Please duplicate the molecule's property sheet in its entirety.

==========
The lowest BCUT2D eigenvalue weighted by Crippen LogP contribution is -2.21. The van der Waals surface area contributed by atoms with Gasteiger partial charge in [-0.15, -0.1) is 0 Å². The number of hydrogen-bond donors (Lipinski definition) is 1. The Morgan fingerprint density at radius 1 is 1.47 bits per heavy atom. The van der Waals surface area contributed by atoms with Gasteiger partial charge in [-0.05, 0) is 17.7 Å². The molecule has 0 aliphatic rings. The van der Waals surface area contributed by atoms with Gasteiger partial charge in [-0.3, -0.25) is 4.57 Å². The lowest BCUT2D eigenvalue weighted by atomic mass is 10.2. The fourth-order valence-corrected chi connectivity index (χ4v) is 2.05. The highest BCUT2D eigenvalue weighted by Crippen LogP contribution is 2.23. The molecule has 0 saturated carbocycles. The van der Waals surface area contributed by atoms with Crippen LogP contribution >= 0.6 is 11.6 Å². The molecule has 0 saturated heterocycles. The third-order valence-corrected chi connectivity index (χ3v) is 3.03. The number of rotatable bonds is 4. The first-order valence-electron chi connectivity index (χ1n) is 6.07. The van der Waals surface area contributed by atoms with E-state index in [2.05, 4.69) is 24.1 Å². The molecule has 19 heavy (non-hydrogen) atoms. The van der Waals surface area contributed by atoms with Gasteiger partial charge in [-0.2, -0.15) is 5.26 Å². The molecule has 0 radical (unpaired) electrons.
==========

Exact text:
The lowest BCUT2D eigenvalue weighted by Crippen LogP contribution is -2.21. The van der Waals surface area contributed by atoms with Gasteiger partial charge in [-0.15, -0.1) is 0 Å². The number of hydrogen-bond donors (Lipinski definition) is 1. The Morgan fingerprint density at radius 1 is 1.47 bits per heavy atom. The van der Waals surface area contributed by atoms with Gasteiger partial charge in [-0.05, 0) is 17.7 Å². The molecule has 0 aliphatic rings. The van der Waals surface area contributed by atoms with Gasteiger partial charge in [-0.3, -0.25) is 4.57 Å². The lowest BCUT2D eigenvalue weighted by atomic mass is 10.2. The fourth-order valence-corrected chi connectivity index (χ4v) is 2.05. The highest BCUT2D eigenvalue weighted by Crippen LogP contribution is 2.23. The molecule has 0 saturated carbocycles. The van der Waals surface area contributed by atoms with Crippen LogP contribution >= 0.6 is 11.6 Å². The molecule has 0 saturated heterocycles. The third-order valence-corrected chi connectivity index (χ3v) is 3.03. The number of rotatable bonds is 4. The first-order valence-electron chi connectivity index (χ1n) is 6.07. The van der Waals surface area contributed by atoms with E-state index in [2.05, 4.69) is 24.1 Å². The molecule has 19 heavy (non-hydrogen) atoms. The van der Waals surface area contributed by atoms with Gasteiger partial charge in [-0.2, -0.15) is 5.26 Å². The molecule has 0 radical (unpaired) electrons.